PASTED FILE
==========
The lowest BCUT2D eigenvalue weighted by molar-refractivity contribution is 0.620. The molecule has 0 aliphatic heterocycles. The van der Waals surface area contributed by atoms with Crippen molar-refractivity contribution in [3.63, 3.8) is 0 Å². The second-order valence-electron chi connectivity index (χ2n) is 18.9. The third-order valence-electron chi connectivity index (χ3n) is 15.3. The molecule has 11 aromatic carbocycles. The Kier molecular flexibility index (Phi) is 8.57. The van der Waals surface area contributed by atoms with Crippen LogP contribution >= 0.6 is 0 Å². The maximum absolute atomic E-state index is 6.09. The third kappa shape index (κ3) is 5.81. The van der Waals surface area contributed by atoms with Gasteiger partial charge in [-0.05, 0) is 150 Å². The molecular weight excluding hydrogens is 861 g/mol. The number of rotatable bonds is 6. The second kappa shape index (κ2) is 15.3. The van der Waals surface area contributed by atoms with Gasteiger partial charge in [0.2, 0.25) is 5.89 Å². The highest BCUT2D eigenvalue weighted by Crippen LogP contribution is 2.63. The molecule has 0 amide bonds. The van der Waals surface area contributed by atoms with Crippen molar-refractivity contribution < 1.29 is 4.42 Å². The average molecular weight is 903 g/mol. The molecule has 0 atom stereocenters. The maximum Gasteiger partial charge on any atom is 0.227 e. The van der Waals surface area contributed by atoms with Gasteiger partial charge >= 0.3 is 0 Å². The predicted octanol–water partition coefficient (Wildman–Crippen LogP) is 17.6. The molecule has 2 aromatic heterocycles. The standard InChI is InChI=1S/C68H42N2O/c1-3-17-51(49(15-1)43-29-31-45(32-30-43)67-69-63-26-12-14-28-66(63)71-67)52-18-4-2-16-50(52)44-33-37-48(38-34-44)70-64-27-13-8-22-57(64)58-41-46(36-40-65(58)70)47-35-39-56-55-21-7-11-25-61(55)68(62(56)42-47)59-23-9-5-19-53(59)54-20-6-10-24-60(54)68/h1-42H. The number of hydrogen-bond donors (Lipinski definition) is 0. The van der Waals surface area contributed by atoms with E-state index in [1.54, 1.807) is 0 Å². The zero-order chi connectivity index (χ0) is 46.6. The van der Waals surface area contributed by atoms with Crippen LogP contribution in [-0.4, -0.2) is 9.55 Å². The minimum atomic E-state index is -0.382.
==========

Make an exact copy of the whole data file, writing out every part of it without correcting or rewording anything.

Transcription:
The lowest BCUT2D eigenvalue weighted by molar-refractivity contribution is 0.620. The molecule has 0 aliphatic heterocycles. The van der Waals surface area contributed by atoms with Crippen molar-refractivity contribution in [3.63, 3.8) is 0 Å². The second-order valence-electron chi connectivity index (χ2n) is 18.9. The third-order valence-electron chi connectivity index (χ3n) is 15.3. The molecule has 11 aromatic carbocycles. The Kier molecular flexibility index (Phi) is 8.57. The van der Waals surface area contributed by atoms with Crippen LogP contribution >= 0.6 is 0 Å². The maximum absolute atomic E-state index is 6.09. The third kappa shape index (κ3) is 5.81. The van der Waals surface area contributed by atoms with Gasteiger partial charge in [-0.05, 0) is 150 Å². The molecular weight excluding hydrogens is 861 g/mol. The number of rotatable bonds is 6. The second kappa shape index (κ2) is 15.3. The van der Waals surface area contributed by atoms with Gasteiger partial charge in [0.2, 0.25) is 5.89 Å². The highest BCUT2D eigenvalue weighted by Crippen LogP contribution is 2.63. The molecule has 0 amide bonds. The van der Waals surface area contributed by atoms with Crippen molar-refractivity contribution < 1.29 is 4.42 Å². The average molecular weight is 903 g/mol. The molecule has 0 atom stereocenters. The maximum Gasteiger partial charge on any atom is 0.227 e. The van der Waals surface area contributed by atoms with Gasteiger partial charge >= 0.3 is 0 Å². The predicted octanol–water partition coefficient (Wildman–Crippen LogP) is 17.6. The molecule has 2 aromatic heterocycles. The standard InChI is InChI=1S/C68H42N2O/c1-3-17-51(49(15-1)43-29-31-45(32-30-43)67-69-63-26-12-14-28-66(63)71-67)52-18-4-2-16-50(52)44-33-37-48(38-34-44)70-64-27-13-8-22-57(64)58-41-46(36-40-65(58)70)47-35-39-56-55-21-7-11-25-61(55)68(62(56)42-47)59-23-9-5-19-53(59)54-20-6-10-24-60(54)68/h1-42H. The number of hydrogen-bond donors (Lipinski definition) is 0. The van der Waals surface area contributed by atoms with E-state index in [1.54, 1.807) is 0 Å². The zero-order chi connectivity index (χ0) is 46.6. The van der Waals surface area contributed by atoms with Crippen LogP contribution in [-0.4, -0.2) is 9.55 Å². The minimum atomic E-state index is -0.382.